The signatories to the treaty were: Argentina, Australia, Belgium, Bolivia, Brazil, Cambodia, Canada, Ceylon, Chile, Colombia, Costa Rica, Cuba, Dominican Republic, Ecuador, Egypt, El Salvador, Ethiopia, France, Greece, Guatemala, Haiti, Honduras, Indonesia, Iran, Iraq, Laos, Lebanon, Liberia, the Grand Duchy of Luxembourg, Mexico, the Netherlands, New Zealand, Nicaragua, Norway, Pakistan, Panama, Peru, the Republic of the Philippines, Saudi Arabia, Syria, Turkey, the Union of South Africa, the United Kingdom of Great Britain and Northern Ireland, the United States of America, Uruguay, Venezuela, Vietnam and Japan.

The Philippines ratified the San Francisco Treaty on July 16, 1956, after the signing of a reparations agreement between both countries in May of that year.

Indonesia did not ratify the San Francisco Peace Treaty. Instead, it signed with Japan a bilateral reparations agreement and peace treaty on January 20, 1958.

A separate treaty, the Treaty of Taipei, formally known as the Sino-Japanese Peace Treaty, was signed in Taipei on April 28, 1952 between Japan and the Republic of China, just hours before the Treaty of San Francisco went into effect.

The fate of Japanese overseas territories

Yoshida and members of the Japanese delegation sign the Treaty.
The document officially renounces Japanmarker's treaty rights derived from the Boxer Protocol of 1901 and its rights to Koreamarker, Formosa (Taiwanmarker), Hong Kongmarker (a British colony), the Kuril Islandsmarker, the Pescadoresmarker, the Spratly Islandsmarker, Antarcticamarker and Sakhalinmarker Island.

Article 3 of the treaty formally put the Bonin Islandsmarker and the Ryukyu Islandsmarker, which included Okinawamarker and the Amamimarker, Miyakomarker and Yaeyama Islandsmarker groups, under U.S.marker trusteeship. The Amami Islands were eventually restored to Japan on December 25, 1953, as well as the Bonin Islandsmarker on April 5, 1968. In 1969 U.S.-Japan negotiations authorized the transfer of authority over the Ryūkyūs to Japan to be implemented in 1972. In 1972, the United States "reversion" of the Ryūkyūs occurred along with the ceding of control over the nearby (uninhabited) Senkaku Islandsmarker. Both the People's Republic of Chinamarker and the Republic of Chinamarker, now commonly known as "Taiwan", argue that this agreement did not determine the ultimate sovereignty of the Senkaku Islandsmarker.

By Article 11 Japan accepted the judgments of the International Military Tribunal for the Far East and of other Allied War Crimes Courts both within and outside Japan and agreed to carry out the sentences imposed thereby upon Japanese nationals imprisoned in Japan.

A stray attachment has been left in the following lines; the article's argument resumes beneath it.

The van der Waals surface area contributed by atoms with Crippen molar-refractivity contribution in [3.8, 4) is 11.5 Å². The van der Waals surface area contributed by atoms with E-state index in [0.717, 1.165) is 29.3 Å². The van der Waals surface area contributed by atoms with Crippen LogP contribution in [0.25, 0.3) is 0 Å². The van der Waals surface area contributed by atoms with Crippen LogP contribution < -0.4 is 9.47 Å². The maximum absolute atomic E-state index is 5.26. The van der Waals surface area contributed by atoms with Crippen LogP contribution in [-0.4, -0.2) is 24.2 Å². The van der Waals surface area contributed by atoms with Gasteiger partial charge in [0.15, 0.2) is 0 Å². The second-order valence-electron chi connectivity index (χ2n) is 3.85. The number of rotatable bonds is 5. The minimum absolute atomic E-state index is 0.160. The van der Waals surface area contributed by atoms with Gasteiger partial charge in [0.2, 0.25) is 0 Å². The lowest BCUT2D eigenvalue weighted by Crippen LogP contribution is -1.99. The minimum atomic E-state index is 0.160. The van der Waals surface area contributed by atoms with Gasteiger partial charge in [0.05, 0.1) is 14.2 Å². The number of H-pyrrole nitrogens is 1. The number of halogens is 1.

The document further set guidelines for repatriation of prisoners of war and renounces future military aggression under the guidelines set by the UN Charter. The document nullifies prior treaties and lays down the framework for Japan's current status of retaining a military that is purely defensive in nature.

There is also some ambiguity as to over which islands Japan has renounced sovereignty. This has led to both the Kuril Island conflictmarker and the Diaoyutai/Senkaku dispute.

The Treaty of Taipei between Japan and the Republic of China acknowledged the terms of the San Francisco Treaty but added that all residents of Taiwan and the Pescadores were nationals of the Republic of China.

Some supporters of Taiwan independence argue that the language in San Francisco Peace Treaty proves the notion that Taiwan is not a part of China, for it does not explicitly state the sovereignty status of Taiwan after Japanese renunciation. This legal justification is rejected by both the PRC and ROC governments, both of which base their legal claims on Taiwan on the Instrument of Surrender of Japan which they argue incorporates the Potsdam Declaration and the Cairo Declaration. In addition, in more recent years supporters of Taiwan independence have more often relied on arguments based on self-determination as implied in the San Francisco Peace Treaty and popular sovereignty.

In October 1956 the Soviet Union and Japan signed a Joint Declaration, which ended the state of war between the two countries and provided for the restoration of normal diplomatic relations. However, no separate peace treaty has been signed with Japan even after the Soviet Union collapsed in 1991. This has prevented the Russo-Japanese territorial disputes from being resolved.

Compensation to Allied civilians and POWs

Transfer of Japanese overseas assets

Japanese overseas assets refers to all assets owned by the Japanese government, firms, organization and private citizens, in colonized or occupied countries. In accordance with Clause 14 of the Treaty, Allied forces confiscated all Japanese overseas assets, except those in China, which were dealt with under Clause 21. China repossessed all Japanese assets in Manchuria and Inner Mongolia, which included mineworks and railway infrastructure. Moreover, Clause 4 of the treaty stated that "the disposition of property of Japan and of its nationals...and their claims...against the authorities presently administering such areas and the residents...shall be the subject of special arrangements between Japan and such authorities." Consequently, it is considered that Korea was also entitled to the rights provided by Clause 21.